Welcome to the end of another year. The most amazing aspect of 2005 was this industry’s continuing momentum. The growth, excitement, and innovation around interactive marketing show zero signs of abating in 2006. I’m still a little gun-shy, having experienced 2000’s unbearable slump, but even we skeptics can finally feel as if we’re on the right track. It’s OK to be excited.
This year’s big topic was the rising importance of consumer-generated/social media. This thread wove itself through scores of business plans (including, it seems, Yahoo’s) and was the central theme of many events I attended. Even so, the number one question I received all year long (from clients and colleagues alike) was, “What’s up with Google?”
Google is an amazing, often inscrutable company. It frequently confounds the press, its competition, and those who do business with it. Yet by nearly all measures, it’s wildly successful. Employees are fiercely loyal and seem committed not only to their jobs but to the company itself. Secrets are rarely leaked (and there’s no shortage of secrets, from the way the algorithm works to how you contact someone in billing).
How do you do business with a company like this? What can you learn about this company that can help you understand more about your company and the world? And perhaps most important, is it beatable? I certainly don’t have any inside information (see that point above about secrets), but I’ve been watching Google and trying to get a sense of what drives it.
Google Isn’t Just a Guide; It’s the Guide
For many, the Internet remains a complex, difficult place. Browsing the Internet, buying a song on iTunes, or getting a map brings people closer to the world of technology than many care to go, especially when they encounter an error or (heaven help them) click on that orange RSS (define) button expecting to see something for a human being. As such, people will always look for a guide to the space: someone or something from the techie world but who promises to watch your back and point you in the right direction.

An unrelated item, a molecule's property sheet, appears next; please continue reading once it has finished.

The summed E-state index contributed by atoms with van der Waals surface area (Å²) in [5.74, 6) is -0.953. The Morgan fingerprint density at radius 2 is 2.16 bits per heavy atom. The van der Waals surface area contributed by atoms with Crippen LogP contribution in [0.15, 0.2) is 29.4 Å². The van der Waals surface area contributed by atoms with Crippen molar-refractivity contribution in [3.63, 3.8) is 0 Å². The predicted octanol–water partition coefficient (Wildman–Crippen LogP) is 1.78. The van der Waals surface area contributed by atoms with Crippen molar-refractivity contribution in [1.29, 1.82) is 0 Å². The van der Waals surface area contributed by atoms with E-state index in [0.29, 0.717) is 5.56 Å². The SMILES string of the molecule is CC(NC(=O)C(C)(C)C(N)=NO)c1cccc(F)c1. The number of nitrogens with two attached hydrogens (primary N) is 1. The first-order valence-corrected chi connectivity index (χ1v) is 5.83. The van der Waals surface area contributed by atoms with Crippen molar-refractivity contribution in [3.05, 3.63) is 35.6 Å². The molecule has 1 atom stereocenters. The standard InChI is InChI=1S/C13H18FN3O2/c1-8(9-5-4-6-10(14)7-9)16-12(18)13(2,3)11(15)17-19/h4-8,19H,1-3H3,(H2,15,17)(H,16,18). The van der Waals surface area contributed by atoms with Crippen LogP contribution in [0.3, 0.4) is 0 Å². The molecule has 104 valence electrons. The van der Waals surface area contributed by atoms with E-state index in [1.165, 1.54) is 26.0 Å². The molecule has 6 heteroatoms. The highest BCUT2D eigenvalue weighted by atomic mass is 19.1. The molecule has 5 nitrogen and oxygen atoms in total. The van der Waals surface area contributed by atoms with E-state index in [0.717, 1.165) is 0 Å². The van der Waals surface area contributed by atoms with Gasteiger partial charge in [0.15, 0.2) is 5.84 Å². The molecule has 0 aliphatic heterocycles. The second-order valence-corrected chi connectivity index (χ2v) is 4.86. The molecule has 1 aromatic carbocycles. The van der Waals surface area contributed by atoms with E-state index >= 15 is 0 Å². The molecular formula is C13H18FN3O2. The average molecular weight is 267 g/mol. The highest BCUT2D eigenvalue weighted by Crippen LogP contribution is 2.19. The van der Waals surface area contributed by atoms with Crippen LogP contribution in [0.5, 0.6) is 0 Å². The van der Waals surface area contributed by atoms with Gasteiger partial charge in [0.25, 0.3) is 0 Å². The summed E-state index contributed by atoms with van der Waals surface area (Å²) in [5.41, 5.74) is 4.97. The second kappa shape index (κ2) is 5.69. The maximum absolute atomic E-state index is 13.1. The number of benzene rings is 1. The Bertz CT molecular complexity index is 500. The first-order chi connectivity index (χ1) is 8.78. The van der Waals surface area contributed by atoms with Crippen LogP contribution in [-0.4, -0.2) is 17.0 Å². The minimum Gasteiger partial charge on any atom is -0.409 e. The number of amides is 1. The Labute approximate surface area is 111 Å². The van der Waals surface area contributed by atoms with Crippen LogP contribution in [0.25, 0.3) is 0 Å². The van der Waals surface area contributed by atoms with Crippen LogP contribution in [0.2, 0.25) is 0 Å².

The Guide is the most valuable position for any Internet company to be in. AOL had it for a while, as did Wired and Yahoo When Apple launched the iMac, it appeared to have a shot at it. Now, Google’s got it. This is why the Google brand is so incredibly valuable: the position as Guide promises future traffic and revenue.
But Google has to protect this position, not necessarily from without as much as from within. A well-established brand promise can sometimes slow growth and expansion. Adding new features and tools introduces the risk of perceived complexity. Already, we’ve witnessed the death of the tabula rasa interface that made the Google home page so attractive. The company must also ensure new features aren’t seen as frivolous, that everything remains focused on generating user value. It danced on the edge of frivolity with those satellite photos of the Earth. Luckily, a plucky band of hackers picked up the API (define) and made the service far more usable.
No Short-Term Strategy
People wrack their brains trying to understand why Google makes one move or another. “What’s the point,” they ask, “of scanning all those books?” The mistake people make is trying to divine Google’s short-term strategy. There isn’t one. Rather, its short-term strategy is simply to diligently explore all possible avenues and choose the one that gets it closer to achieving its long-term strategy: to be the single fulcrum point between human beings and the information they need.
Because of this long-term focus (and AdWords, its money-printing machine), Google can experiment. It can launch a social networking service, scan books, and offer an amazing digital photo application. It can put the revenue model second, because it’s more important to see if any particular application moves the company closer to what may be a three to five year goal, at the least.
Consider the music search service it launched last week. Many observers have been patiently waiting for Google to move on music. It finally has. According to the product team, the engineers noticed a significant number of Web searches were for music-related terms. So it invited several online music stores to provide Google with inventory feeds. When there’s a match, the engine provides, atop the first page, direct links to download the song being searched.
Google doesn’t charge the music stores for the space. It doesn’t get a cut of the $0.99 the consumer pays for the song. This is truly amazing. Any other company would have noticed the number of clearly commercial searches and thought “product.” Google saw opportunity. It can’t be true that it didn’t occur to the company to charge for this; it’s highly tuned to the value of the top of a search page. Google was focused on adding the service because it recognizes music as a key piece of content people want and it believes it should be the access point to that content.
Google in the Future
When considering Google, focus on that long-term goal. It sits atop a cushion, built on trust and very comfortable revenue, that allows it to engage in long-term thinking. That’s hardly a secret. It’s precisely laid out in the founders’ letter attached to the IPO. Google will certainly make missteps (its social network service seems to have floundered, for example). But so long as it maintains its position as the Guide, there’s an enormous amount of leeway for exploration.
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